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Harlem's Community Gardens Get Strong Allies Against HPD's Plan to Develop

 The community garden recently earned the support of their local community board and city council member.
Electric Ladybug Garden
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HARLEM — The neighborhood’s community gardens now have two strong allies in their fight against the Department of Housing Preservation and Development's plan to turn the plots into affordable housing buildings.

Council Member Inez Dickens and Community Board 10 issued letters of support for the gardens that are on a list of vacant lots that may be converted into developments.

“It’s huge,” said John McBride, a member of the Electric Ladybug Garden on 237 West 111 St. “I think this is a big moment in Harlem in terms of really looking at the value of community gardens as something that provide huge benefits to the community rather than just a garden that is biding its time waiting for a building development.”

Under their current agreement, HPD reserves the right to use the green space to build affordable housing developments. McBride, who agreed to that condition before planting, believes HPD should build on other vacant lots in Harlem.

He and members of the garden have been reaching out to elected officials and going to community board meetings for their support since the list was published in January, he said.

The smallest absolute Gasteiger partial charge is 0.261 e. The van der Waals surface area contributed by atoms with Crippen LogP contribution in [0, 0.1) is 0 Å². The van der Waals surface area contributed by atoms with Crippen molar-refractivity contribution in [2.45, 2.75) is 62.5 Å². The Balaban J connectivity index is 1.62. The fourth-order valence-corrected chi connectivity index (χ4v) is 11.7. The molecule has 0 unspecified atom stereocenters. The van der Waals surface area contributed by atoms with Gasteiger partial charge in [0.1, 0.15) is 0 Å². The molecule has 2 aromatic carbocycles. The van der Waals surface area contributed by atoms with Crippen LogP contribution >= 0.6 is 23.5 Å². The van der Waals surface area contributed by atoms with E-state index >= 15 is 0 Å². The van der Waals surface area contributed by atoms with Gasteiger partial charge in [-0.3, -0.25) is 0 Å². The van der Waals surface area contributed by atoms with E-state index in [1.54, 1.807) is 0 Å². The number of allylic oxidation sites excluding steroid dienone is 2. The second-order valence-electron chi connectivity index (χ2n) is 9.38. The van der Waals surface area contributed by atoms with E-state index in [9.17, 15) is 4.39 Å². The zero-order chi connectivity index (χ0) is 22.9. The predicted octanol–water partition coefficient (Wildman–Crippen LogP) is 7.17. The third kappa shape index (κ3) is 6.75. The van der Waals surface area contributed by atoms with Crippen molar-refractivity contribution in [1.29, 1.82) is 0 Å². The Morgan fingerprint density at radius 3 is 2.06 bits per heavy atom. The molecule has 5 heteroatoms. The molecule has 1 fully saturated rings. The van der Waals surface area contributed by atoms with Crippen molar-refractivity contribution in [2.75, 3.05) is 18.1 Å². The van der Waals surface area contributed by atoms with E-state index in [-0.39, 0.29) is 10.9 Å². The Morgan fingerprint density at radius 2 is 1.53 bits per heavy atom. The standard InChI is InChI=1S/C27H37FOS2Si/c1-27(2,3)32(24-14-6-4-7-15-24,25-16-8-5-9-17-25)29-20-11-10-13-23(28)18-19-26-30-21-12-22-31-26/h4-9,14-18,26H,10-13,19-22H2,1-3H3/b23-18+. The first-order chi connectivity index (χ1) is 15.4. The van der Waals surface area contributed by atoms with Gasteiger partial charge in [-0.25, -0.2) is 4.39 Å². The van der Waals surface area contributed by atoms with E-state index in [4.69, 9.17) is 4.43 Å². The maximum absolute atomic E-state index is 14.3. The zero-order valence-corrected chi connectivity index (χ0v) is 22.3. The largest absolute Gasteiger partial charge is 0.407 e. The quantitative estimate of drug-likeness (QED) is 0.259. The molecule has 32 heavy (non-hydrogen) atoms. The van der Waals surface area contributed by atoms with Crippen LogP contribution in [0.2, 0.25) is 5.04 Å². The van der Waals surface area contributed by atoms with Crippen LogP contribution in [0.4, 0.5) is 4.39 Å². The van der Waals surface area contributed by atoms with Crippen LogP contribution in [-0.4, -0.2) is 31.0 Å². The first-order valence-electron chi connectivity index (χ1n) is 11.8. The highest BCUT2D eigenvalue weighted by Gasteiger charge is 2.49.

“I am advocating for these gardens to be removed from the recent list of sites … until my community has been presented with detailed comprehensive housing plan that includes substantial benefits of affordability that is income targeted for my constituents,” said Dickens’ letter to HPD Commissioner Vicki Been.

Strong support for community gardens seems to be making a difference. HPD is reviewing each garden and has not made any decisions on their future, according to a statement from the agency.

"We encourage neighborhood driven efforts to improve the quality of life in our communities," a spokeswoman said.

"That is why we have been engaging the various stakeholders throughout the process, looking at each neighborhood’s affordable housing needs and the benefits each garden is providing to make sure we are maximizing the value of every site for area residents. This continues to be a deliberative process and no decisions have yet been made.”

CB 10 voted unanimously to support the gardens, after a tour on Tuesday.

“The Electric Ladybug Garden is a phenomenal garden,” board second vice chair Brian Benjamin said. “I was blown away. It was incredible. It’s beyond just a garden, there is a community there.”

Harlem residents use the garden to grow fresh vegetables, teach their children where their food comes from, and take a small break from city life. The vacant lot has become a place where people who have lived in Harlem for generations and those who moved in recently can come together, he added.

Harlem residents should not be forced to pick between green spaces and affordable housing, the city councilwoman said.

“Let me be clear that we can still have a win-win: The preservation of active community gardens and the creation of new affordable housing that benefits the residents of our city,” reads Dickens' letter.